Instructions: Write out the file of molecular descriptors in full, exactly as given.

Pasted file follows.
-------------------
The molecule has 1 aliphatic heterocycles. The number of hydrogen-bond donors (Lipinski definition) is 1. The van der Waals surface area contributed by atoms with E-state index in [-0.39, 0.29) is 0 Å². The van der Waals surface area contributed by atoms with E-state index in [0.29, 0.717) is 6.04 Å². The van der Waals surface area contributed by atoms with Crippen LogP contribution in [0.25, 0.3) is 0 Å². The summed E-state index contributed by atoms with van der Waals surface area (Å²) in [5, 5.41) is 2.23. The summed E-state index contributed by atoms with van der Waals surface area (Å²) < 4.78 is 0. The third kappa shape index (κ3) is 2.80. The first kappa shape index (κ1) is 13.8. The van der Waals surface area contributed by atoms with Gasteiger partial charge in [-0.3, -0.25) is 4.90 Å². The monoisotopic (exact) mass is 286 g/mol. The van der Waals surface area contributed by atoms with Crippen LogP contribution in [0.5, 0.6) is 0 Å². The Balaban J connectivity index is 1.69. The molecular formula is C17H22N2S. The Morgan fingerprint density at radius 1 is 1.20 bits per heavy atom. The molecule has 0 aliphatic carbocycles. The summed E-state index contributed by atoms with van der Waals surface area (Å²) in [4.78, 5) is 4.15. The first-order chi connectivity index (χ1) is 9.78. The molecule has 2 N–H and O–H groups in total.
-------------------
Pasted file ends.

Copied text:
The molecule has 1 aliphatic heterocycles. The number of hydrogen-bond donors (Lipinski definition) is 1. The van der Waals surface area contributed by atoms with E-state index in [-0.39, 0.29) is 0 Å². The van der Waals surface area contributed by atoms with E-state index in [0.29, 0.717) is 6.04 Å². The van der Waals surface area contributed by atoms with Crippen LogP contribution in [0.25, 0.3) is 0 Å². The summed E-state index contributed by atoms with van der Waals surface area (Å²) in [5, 5.41) is 2.23. The summed E-state index contributed by atoms with van der Waals surface area (Å²) < 4.78 is 0. The third kappa shape index (κ3) is 2.80. The first kappa shape index (κ1) is 13.8. The van der Waals surface area contributed by atoms with Gasteiger partial charge in [-0.3, -0.25) is 4.90 Å². The monoisotopic (exact) mass is 286 g/mol. The van der Waals surface area contributed by atoms with Crippen LogP contribution in [0.5, 0.6) is 0 Å². The Balaban J connectivity index is 1.69. The molecular formula is C17H22N2S. The Morgan fingerprint density at radius 1 is 1.20 bits per heavy atom. The molecule has 0 aliphatic carbocycles. The summed E-state index contributed by atoms with van der Waals surface area (Å²) in [4.78, 5) is 4.15. The first-order chi connectivity index (χ1) is 9.78. The molecule has 2 N–H and O–H groups in total.